Rethinking Undergraduate Business Education: Liberal Learning for the Profession

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John Wiley & Sons, Apr 20, 2011 - Education - 208 pages
Business is the largest undergraduate major in the United States and still growing. This reality, along with the immense power of the business sector and its significance for national and global well-being, makes quality education critical not only for the students themselves but also for the public good.

The Carnegie Foundation for the Advancement of Teaching's national study of undergraduate business education found that most undergraduate programs are too narrow, failing to challenge students to question assumptions, think creatively, or understand the place of business in larger institutional contexts. Rethinking Undergraduate Business Education examines these limitations and describes the efforts of a diverse set of institutions to address them by integrating the best elements of liberal arts learning with business curriculum to help students develop wise, ethically grounded professional judgment.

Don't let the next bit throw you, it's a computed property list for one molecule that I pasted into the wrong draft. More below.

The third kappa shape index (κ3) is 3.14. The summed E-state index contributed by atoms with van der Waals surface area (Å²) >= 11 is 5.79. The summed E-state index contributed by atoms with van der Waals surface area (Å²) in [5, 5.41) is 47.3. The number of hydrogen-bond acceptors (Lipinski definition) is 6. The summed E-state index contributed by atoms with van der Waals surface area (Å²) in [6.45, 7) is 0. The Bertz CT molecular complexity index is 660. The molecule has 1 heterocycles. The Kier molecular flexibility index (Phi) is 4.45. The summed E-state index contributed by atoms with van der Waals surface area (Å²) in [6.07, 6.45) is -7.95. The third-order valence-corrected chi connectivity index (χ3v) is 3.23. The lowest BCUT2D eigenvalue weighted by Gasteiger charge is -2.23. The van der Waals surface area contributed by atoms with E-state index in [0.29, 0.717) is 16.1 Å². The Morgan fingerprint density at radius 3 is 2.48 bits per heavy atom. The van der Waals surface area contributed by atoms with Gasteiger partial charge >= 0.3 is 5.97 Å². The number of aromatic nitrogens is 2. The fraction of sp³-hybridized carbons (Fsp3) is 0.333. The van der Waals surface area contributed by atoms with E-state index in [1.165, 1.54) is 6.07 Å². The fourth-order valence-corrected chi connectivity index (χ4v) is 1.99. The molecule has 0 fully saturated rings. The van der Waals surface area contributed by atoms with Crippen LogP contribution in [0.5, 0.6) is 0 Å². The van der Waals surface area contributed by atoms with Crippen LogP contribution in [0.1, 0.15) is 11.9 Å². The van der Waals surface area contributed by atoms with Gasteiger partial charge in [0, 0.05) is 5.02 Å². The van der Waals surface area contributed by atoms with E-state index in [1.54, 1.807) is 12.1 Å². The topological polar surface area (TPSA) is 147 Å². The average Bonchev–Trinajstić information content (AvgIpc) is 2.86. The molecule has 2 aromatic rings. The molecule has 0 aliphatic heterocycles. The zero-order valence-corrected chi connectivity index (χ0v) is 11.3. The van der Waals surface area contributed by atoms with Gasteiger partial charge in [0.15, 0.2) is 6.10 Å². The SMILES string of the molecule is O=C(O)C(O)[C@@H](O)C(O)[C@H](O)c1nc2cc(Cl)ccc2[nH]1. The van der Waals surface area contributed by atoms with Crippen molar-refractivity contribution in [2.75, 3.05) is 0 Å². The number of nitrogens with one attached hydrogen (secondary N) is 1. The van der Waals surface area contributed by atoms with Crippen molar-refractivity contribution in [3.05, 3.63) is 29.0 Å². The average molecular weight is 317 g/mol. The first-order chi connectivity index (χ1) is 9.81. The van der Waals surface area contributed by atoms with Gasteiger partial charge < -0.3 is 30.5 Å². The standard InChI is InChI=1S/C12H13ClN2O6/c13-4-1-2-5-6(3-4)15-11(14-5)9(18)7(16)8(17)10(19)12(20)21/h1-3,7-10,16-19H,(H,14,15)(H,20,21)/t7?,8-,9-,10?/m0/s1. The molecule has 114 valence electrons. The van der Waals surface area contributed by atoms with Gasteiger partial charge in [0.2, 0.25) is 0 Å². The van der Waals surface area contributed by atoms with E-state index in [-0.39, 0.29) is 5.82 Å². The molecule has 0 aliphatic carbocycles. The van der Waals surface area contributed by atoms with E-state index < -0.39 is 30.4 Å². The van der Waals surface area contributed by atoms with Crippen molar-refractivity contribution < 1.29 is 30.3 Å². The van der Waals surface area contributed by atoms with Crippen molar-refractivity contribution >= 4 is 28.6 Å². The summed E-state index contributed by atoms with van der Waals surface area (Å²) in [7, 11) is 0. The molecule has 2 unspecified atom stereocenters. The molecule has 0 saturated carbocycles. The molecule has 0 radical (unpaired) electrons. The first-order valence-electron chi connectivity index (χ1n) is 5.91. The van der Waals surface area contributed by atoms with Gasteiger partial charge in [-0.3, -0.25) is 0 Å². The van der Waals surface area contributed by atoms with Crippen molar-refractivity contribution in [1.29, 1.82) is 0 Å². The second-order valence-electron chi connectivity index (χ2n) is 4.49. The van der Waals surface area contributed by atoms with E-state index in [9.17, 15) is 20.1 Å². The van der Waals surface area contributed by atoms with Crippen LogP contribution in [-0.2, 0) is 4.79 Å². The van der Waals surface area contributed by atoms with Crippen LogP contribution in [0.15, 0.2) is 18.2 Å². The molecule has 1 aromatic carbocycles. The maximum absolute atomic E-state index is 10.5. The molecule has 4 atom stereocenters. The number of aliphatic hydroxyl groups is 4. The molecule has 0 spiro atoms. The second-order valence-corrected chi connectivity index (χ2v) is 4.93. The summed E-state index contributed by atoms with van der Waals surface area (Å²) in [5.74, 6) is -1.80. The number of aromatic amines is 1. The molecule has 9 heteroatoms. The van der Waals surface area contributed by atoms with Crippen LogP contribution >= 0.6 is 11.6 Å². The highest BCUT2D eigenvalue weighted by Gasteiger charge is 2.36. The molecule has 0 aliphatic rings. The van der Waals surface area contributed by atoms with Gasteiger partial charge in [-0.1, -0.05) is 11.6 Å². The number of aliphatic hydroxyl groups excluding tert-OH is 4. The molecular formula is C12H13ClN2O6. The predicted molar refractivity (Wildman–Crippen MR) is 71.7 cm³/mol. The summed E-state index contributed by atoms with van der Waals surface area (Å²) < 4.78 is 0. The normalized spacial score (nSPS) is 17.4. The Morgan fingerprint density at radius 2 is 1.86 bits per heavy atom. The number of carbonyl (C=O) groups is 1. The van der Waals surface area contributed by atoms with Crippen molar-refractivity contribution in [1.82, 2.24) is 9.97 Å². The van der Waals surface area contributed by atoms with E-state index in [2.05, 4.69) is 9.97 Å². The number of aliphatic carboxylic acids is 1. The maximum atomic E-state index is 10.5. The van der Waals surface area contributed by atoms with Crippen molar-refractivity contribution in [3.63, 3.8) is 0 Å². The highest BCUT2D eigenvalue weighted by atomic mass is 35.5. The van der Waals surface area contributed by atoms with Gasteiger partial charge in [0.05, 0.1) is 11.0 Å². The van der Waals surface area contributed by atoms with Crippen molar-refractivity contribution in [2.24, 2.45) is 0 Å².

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Contents

Cover
Dedication
BUSINESS AND THE ACADEMY
ON THE GROUND
THE MEANING AND RELEVANCE OFLIBERAL
TEACHING FORKEY DIMENSIONS OF LIBERAL
TeachingforAnalytical Thinking
PEDAGOGIES OF LIBERAL LEARNING
STRUCTURAL APPROACHES TO INTEGRATION
EMERGING AGENDAS
THE WAY FORWARD
REFERENCES
Copyright

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About the author (2011)

Anne Colby is consulting professor at Stanford University School of Education.

Thomas Ehrlich is visiting professor at Stanford University School of Education.

William M. Sullivan is senior scholar at the Center of Inquiry in the Liberal Arts at Wabash College.

All three were formerly senior scholars at The Carnegie Foundation for the Advancement of Teaching.

Jonathan R. Dolle is associate partner for Research and Development at The Carnegie Foundation for the Advancement of Teaching.

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